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Selectmen to weigh how to dispose of organic municipal solid waste

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KENT—The Board of Selectmen last week voted to request a 30-day extension of its Food Scraps Pilot Program at the transfer station to allow it to complete its report for DEEP and to consider how the plan will be administered in the future. 

Jennifer Heaton-Jones, executive director of the 14-town Housatonic Resources Recovery Authority (HRRA), gave the selectmen an update on how the pilot program has fared during its first eight months of operation and outlined three models for future recycling developed by the Department of Energy and Environmental Protection (DEEP).

Under the pilot program, the town last year reduced its annual transfer station permit fees to $125 for those volunteering to participate in the food scraps program, which calls for residents to separate organic materials from solid waste and to process it in orange bags. Seniors participating in the program, who are presumed to produce less municipal solid waste, paid $115 for their permits, and those taking out only food scrap recycling permits paid $20.

During the first eight months, Kent residents separated out about two tons of organic waste each month. Because organic materials weigh more than other solid wastes, separating them out to be composted results in a savings for towns, which pay for disposal of municipal solid waste (msw) by the ton. 

Heaton-Jones said the voluntary pilot program was not quite as successful in its first months as had been hoped and suggested that making it mandatory and going to unit-based fees, where residents pay for each bag of garbage they generate, might be fairer. “You wouldn’t want to pay for someone else’s electricity,” she said. “Why would people want to pay to dispose of someone’s else’s garbage?”

She outlined three models for the coming fiscal year and said the selectmen had a deadline of April 15 to tell the state which one most closely fits the town’s profile.  The first two options entailed different permit fees, bag distribution methods and methods of charging for disposal. The last model would not use special bags but would require a transfer station “punch card” and payment by the bag.

The selectmen learned that, while Kent did not achieve as much recycling as had been hoped, it ranked third in the 15 pilot owns. “There is a lot to be happy about,” said Heaton-Jones.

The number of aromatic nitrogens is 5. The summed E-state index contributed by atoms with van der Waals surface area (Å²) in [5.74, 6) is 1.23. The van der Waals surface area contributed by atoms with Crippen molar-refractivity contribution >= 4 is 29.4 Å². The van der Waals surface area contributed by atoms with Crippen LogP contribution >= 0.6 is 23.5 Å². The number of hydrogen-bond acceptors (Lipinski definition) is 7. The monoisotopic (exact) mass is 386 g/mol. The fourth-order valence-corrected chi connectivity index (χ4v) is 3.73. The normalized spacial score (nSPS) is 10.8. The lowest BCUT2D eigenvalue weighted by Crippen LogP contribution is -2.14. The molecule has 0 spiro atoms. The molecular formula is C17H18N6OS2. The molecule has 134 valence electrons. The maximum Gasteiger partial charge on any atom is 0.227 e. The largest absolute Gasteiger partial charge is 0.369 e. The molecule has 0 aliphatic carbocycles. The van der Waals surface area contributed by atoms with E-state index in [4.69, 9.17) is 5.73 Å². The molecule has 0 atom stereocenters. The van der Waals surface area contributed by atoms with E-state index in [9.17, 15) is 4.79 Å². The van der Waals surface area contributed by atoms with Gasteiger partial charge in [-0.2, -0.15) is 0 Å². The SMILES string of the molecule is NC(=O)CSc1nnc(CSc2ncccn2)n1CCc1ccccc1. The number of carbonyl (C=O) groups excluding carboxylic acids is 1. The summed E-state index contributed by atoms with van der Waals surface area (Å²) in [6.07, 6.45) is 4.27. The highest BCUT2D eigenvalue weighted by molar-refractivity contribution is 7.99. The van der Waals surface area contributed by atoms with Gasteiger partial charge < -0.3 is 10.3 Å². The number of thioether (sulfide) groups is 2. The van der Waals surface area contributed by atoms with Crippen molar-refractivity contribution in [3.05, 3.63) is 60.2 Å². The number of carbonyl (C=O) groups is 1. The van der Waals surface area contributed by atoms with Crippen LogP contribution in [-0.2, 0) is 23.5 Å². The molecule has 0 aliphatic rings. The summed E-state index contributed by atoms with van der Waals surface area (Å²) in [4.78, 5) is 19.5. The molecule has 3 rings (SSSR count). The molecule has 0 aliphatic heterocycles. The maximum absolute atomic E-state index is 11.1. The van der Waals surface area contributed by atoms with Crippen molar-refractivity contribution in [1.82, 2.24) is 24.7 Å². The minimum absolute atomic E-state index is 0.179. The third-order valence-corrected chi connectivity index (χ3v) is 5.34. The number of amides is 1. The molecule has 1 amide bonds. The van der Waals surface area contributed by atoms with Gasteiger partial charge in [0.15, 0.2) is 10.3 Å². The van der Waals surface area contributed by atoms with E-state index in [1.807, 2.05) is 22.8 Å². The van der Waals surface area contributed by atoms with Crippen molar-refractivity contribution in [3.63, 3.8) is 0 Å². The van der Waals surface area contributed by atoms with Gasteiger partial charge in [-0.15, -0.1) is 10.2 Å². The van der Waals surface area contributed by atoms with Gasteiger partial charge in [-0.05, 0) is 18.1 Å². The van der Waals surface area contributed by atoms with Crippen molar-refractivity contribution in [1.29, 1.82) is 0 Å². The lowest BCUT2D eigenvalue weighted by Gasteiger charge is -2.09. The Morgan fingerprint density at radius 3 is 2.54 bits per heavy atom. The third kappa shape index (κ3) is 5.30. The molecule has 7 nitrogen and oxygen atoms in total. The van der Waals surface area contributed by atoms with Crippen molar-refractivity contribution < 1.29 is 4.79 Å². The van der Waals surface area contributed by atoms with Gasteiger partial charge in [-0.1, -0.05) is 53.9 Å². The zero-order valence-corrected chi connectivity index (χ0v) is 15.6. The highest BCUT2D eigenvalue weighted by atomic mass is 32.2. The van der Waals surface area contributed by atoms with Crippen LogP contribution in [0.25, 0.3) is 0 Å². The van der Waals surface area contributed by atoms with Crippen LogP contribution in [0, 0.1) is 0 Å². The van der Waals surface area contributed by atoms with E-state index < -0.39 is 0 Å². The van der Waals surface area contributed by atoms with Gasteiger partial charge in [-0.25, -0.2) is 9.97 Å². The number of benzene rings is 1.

The selectmen asked about other towns and what systems they were using. Heaton-Jones said they vary with the demographics of the communities, the manpower at their transfer stations and the hours they are open. Most towns have a “pay-as-you-throw” system, she said. 

“You have to consider that the transfer station is a service to town. Every resident produces trash, whether they use a curbside service or not, and the transfer stations needs to cover its cost. Right now, the town is subsidizing it, when it should be the responsibility of the individual,” she said. 

First Selectman Marty Lindenmayer said he had concerns about the punch card system because people would tend to forget to bring them. “It hits people quicker when they pay per bag rather than one fee at the beginning of the year,” he said, adding that more discussion is needed to “figure out the details.”

Selectman Glenn Sanchez asked what Heaton-Jones would recommend for Kent. Although the communities that are most successful financially weigh each bag, she said she would not recommend that for Kent because of staffing issues and the need for a scale. 

She stressed the need for Connecticut as a whole to find a solution for waste disposal. Connecticut produces 3.5 million tons of waste annually, 800,000 tons more than it can process within it borders. The rest is shipped to mid-Western states for disposal at considerable cost.

“Thirty-two percent of the waste is organic,” she said. “That is low-hanging fruit. There is no reason why it can’t be separated from the waste stream.”

There is yet another benefit to separating municipal waste. In late April, the town crew will collect mulch from the composted refuse and bring it back to Kent to be distributed to residents. “There’s a return on your investment that can go right in your garden,” observed Lindenmayer. 

In other business, the selectmen appointed Brent Kallstrom as sexton for the town’s cemeteries at an annual salary of $28,000.

Selectmen Lynn Mellis Worthington, who chairs the Broadband Committee, asked that alternates be appointed to it, and said it would be good to have an update on activity in building official department as well as an accounting of how much ARPA funding has been distributed. 

Kathryn Boughton
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